Weighing pros and cons of school choice: Parents offer views at Neponset meeting
More than 100 Boston school parents turned out at the Leahy-Holloran Community Center on Monday night to hear school officials and City Councillor At-Large John Connolly offer updates on the push to overhaul the city’s school assignment system.
A mayorally appointed group known as the External Advisory Committee is seeking to come up with a plan for Superintendent Carol Johnson to take to the School Committee. Separately, Connolly, who chairs the Council’s Education Committee, state Reps. Linda Dorcena Forry and Nick Collins, and other elected officials are offering their own plan to revamp the 23-year-old school assignment system.
The current system breaks the city up into three zones, with Dorchester and Mattapan in the East Zone. The school department has put several proposals on the table, but the advisory group is now looking at several hybrids, including variants of a 23-zone system. The timetable has Johnson presenting a final recommendation to the School Committee by mid-December, after another round of public meetings.
Some parents at the meeting were hopeful, while others were skeptical of the scheduling.
“We’re not going to have this opportunity again,” said Julie Joyce, a mother of two living in Lower Mills. She would like changes the school system to happen sooner rather than later, since she has a three year old and a two year old and is deciding whether to move to Milton or put her children into parochial schools. “It has taken us 20 years to get this far,” she said in frustration.
But Sean Weir, head of the Cedar Grove Civic Association, urged school officials to slow down. “Let’s face it: The school system has been messed up a long time. I don’t see rushing it.”
Kenny Jervis, a Roger Clap School parent and vocal critic of the school department, pressed for a halt to the process.
“You need quality schools before you change the system,” he said.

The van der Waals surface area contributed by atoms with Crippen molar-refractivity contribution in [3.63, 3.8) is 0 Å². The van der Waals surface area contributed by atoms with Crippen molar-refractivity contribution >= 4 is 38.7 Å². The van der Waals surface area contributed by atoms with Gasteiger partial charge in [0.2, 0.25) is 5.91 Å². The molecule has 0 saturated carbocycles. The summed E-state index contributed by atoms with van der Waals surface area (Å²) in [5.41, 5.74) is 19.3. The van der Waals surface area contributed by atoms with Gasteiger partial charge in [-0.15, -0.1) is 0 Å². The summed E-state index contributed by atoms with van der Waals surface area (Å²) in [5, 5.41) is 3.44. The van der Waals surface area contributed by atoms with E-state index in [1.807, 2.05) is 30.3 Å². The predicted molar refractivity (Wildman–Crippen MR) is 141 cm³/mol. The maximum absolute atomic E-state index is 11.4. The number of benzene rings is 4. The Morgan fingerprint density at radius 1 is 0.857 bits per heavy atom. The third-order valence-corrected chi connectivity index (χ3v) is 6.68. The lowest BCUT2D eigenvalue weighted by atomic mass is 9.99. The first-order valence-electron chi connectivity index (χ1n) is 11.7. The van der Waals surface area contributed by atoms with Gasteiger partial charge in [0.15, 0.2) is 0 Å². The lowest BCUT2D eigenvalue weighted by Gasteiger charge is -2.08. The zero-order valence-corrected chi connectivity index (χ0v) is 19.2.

But Annissa George, a parent who lives in the Polish Triangle, said the speed of deliberations is “fine” with her. “I think it’s good that they’re discussing it” while adding that she hoped the final plan will be flexible.
“Sometimes a blanket plan doesn’t fix everything,” she said.
City Councillor Frank Baker organized the meeting, saying the top question from parents he heard while running for the District 3 Council seat was where their children would go to school. “This is something that is going to affect us all,” he said.
Connolly, in pushing the plan he and other elected officials are backing, said it guarantees an end to wait-listing, junks school zones, and instead guarantees students a seat at one of the four of the closest schools or at one of the 16 citywide “magnet” schools.
The councillor urged parents to sign a petition in support of the plan, which has already garnered 7,000 signatures from Boston residents. He said the signatures provide the leverage that will push for at least several elements of the plan to be included in the proposal that will be presented to the School Committee.
School officials hope to have any significant changes to the system in place by the fall of 2014. Current students would be “grandfathered” and allowed to stay in they already attend.
More information is available on the website school officials have set up for the overhaul: bostonschoolchoice.org. Related coverage of the school assignment overhaul is on dotnews.com.